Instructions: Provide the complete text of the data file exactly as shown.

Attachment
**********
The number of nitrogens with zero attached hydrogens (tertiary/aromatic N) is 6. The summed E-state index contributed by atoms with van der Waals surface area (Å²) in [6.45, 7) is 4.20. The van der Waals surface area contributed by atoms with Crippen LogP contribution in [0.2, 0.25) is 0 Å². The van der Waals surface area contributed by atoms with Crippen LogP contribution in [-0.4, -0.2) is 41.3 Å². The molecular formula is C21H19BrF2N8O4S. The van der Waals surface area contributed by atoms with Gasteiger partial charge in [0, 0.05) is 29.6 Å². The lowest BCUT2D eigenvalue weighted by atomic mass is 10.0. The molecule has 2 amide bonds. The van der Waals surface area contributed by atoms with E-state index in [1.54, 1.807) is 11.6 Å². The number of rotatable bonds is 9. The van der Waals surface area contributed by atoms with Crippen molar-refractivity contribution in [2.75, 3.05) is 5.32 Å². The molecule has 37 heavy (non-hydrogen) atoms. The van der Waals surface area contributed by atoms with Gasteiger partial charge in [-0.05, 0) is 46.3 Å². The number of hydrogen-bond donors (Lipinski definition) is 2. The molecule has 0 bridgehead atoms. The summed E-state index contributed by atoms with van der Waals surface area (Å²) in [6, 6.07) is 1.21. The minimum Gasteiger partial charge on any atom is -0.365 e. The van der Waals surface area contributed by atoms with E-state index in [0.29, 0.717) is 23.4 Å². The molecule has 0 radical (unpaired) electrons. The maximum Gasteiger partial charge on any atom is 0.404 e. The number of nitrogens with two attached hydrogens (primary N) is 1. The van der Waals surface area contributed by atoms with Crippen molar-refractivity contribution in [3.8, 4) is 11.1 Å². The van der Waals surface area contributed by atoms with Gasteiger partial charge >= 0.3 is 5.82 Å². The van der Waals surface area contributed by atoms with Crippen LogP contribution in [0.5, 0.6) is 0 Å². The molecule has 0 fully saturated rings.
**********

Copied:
The number of nitrogens with zero attached hydrogens (tertiary/aromatic N) is 6. The summed E-state index contributed by atoms with van der Waals surface area (Å²) in [6.45, 7) is 4.20. The van der Waals surface area contributed by atoms with Crippen LogP contribution in [0.2, 0.25) is 0 Å². The van der Waals surface area contributed by atoms with Crippen LogP contribution in [-0.4, -0.2) is 41.3 Å². The molecular formula is C21H19BrF2N8O4S. The van der Waals surface area contributed by atoms with Gasteiger partial charge in [0, 0.05) is 29.6 Å². The lowest BCUT2D eigenvalue weighted by atomic mass is 10.0. The molecule has 2 amide bonds. The van der Waals surface area contributed by atoms with E-state index in [1.54, 1.807) is 11.6 Å². The number of rotatable bonds is 9. The van der Waals surface area contributed by atoms with Crippen molar-refractivity contribution in [2.75, 3.05) is 5.32 Å². The molecule has 37 heavy (non-hydrogen) atoms. The van der Waals surface area contributed by atoms with Gasteiger partial charge in [-0.05, 0) is 46.3 Å². The number of hydrogen-bond donors (Lipinski definition) is 2. The molecule has 0 bridgehead atoms. The summed E-state index contributed by atoms with van der Waals surface area (Å²) in [6, 6.07) is 1.21. The minimum Gasteiger partial charge on any atom is -0.365 e. The van der Waals surface area contributed by atoms with E-state index in [0.29, 0.717) is 23.4 Å². The molecule has 0 radical (unpaired) electrons. The maximum Gasteiger partial charge on any atom is 0.404 e. The number of nitrogens with two attached hydrogens (primary N) is 1. The van der Waals surface area contributed by atoms with Crippen molar-refractivity contribution in [3.8, 4) is 11.1 Å². The van der Waals surface area contributed by atoms with Gasteiger partial charge >= 0.3 is 5.82 Å². The van der Waals surface area contributed by atoms with Crippen LogP contribution in [0.5, 0.6) is 0 Å². The molecule has 0 fully saturated rings.